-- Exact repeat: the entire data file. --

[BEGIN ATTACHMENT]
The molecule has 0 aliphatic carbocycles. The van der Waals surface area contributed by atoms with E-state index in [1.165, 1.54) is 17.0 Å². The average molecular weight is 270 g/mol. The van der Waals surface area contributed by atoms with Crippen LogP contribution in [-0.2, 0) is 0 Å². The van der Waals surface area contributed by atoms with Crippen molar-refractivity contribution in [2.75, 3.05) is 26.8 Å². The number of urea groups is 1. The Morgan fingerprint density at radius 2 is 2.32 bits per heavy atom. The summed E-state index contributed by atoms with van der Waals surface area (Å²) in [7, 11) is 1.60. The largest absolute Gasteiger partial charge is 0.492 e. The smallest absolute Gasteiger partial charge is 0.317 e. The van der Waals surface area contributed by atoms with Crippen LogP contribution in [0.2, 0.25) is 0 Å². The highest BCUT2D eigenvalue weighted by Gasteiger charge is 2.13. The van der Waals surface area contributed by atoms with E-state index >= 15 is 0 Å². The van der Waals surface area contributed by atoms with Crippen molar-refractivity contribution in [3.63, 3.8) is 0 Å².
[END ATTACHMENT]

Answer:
The molecule has 0 aliphatic carbocycles. The van der Waals surface area contributed by atoms with E-state index in [1.165, 1.54) is 17.0 Å². The average molecular weight is 270 g/mol. The van der Waals surface area contributed by atoms with Crippen LogP contribution in [-0.2, 0) is 0 Å². The van der Waals surface area contributed by atoms with Crippen molar-refractivity contribution in [2.75, 3.05) is 26.8 Å². The number of urea groups is 1. The Morgan fingerprint density at radius 2 is 2.32 bits per heavy atom. The summed E-state index contributed by atoms with van der Waals surface area (Å²) in [7, 11) is 1.60. The largest absolute Gasteiger partial charge is 0.492 e. The smallest absolute Gasteiger partial charge is 0.317 e. The van der Waals surface area contributed by atoms with Crippen LogP contribution in [0.2, 0.25) is 0 Å². The highest BCUT2D eigenvalue weighted by Gasteiger charge is 2.13. The van der Waals surface area contributed by atoms with E-state index >= 15 is 0 Å². The van der Waals surface area contributed by atoms with Crippen molar-refractivity contribution in [3.63, 3.8) is 0 Å².